Annandale: A Beautiful Shimla Secret

An oasis of peace, away from the touristy spots.

By Aanchal Ahuja

Over a million people visit Shimla every year, but very few know about Annandale. It’s a golf course that sits just five kilometres from the bustling Ridge. And it is a slice of paradise.

Located by the tiny village of Kaithu, Annandale stretches over 30 luxurious acres. A British officer Capt. Charles Pratt Kennedy named it after a beautiful young girl called Anna. Combined with “dale,” which means “valley,” the place came to be called Annadale. (The extra ‘n’ in the current spelling is a local corruption!)

Another story goes thus: The region in which Annadale is located was first documented in 1834, in the East Indian United Service Journal. When British officers saw the area for the first time, they found it similar to the Annandale valley in Dumfriesshire or County of Dumfries in Scotland, and decided to name it after the Scottish location because most of the officers hailed from the Scotland’s Annandale.

Whatever the true story, do check out Annandale the next time you go to Shimla. Set aside about three hours to visit, including travel time. You can take a direct cab or catch a local bus from the Vidhan Sabha building, which drops you right at the gates of the Course. If you have the time and stamina, hike up–the walk is beautiful but you’ll need a couple of extra hours.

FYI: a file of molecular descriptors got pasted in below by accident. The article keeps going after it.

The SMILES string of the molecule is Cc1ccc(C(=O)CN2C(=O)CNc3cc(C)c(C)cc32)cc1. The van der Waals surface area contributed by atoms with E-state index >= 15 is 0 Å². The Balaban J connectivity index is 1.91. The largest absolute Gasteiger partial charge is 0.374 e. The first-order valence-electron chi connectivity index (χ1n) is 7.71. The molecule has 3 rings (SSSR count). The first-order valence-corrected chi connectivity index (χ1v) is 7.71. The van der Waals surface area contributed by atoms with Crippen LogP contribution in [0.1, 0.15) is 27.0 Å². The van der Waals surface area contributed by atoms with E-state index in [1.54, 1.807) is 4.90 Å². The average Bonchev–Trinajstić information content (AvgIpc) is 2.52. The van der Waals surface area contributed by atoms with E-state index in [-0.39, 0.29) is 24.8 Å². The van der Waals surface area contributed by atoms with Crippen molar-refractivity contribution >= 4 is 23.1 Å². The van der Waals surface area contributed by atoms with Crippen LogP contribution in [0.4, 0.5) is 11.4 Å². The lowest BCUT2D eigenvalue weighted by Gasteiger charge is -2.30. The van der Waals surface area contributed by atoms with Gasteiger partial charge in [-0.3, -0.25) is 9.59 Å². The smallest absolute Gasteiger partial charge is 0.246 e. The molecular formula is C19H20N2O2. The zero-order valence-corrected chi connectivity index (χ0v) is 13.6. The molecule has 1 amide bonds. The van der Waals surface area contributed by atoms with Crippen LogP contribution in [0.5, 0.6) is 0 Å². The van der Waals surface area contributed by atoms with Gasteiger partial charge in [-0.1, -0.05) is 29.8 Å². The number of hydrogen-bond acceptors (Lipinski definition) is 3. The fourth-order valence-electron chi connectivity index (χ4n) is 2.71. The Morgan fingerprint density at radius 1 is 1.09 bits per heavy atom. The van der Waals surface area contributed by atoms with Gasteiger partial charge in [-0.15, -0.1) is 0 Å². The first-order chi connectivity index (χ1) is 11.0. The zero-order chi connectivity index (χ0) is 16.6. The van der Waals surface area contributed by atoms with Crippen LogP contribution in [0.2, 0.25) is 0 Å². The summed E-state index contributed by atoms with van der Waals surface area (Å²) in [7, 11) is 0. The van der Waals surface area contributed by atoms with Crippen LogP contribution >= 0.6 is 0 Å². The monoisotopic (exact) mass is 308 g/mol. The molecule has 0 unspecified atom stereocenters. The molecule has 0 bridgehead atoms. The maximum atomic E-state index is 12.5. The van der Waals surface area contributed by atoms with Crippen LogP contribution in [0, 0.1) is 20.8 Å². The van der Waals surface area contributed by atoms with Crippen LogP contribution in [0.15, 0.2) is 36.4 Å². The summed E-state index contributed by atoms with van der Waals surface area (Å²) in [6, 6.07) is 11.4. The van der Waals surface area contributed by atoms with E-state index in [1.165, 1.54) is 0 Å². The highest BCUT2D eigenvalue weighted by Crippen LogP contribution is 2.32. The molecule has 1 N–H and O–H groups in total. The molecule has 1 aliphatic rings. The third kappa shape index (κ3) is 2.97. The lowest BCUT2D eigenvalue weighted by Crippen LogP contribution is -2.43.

At the gate, irony hits you when a rifle-toting soldier ushers you into a haven of peace. Step in, and your eyes will widen as they take in the flowers flanking the footpath. So many of them, in such vivid colours!

annandale museum

The flower-laden path leads you to the Army Heritage Museum, which houses mementos and memories of the soldierly life. The uniforms they wear, the arms that they use and the music that they make–it’s a quick and fascinating glimpse into military history; no classroom required!

Wait, there’s more. A quick flight of stairs beside the Museum takes you to the award-winning Glass House. Be careful in there: this is a prickly affair! Dozens of cacti bloom here, and some have quirky names. Click “Mother-in-law’s-Cushion,” and show it to your mother- in-law.

The Museum is open from 10 am till 5pm and closed on Mondays.

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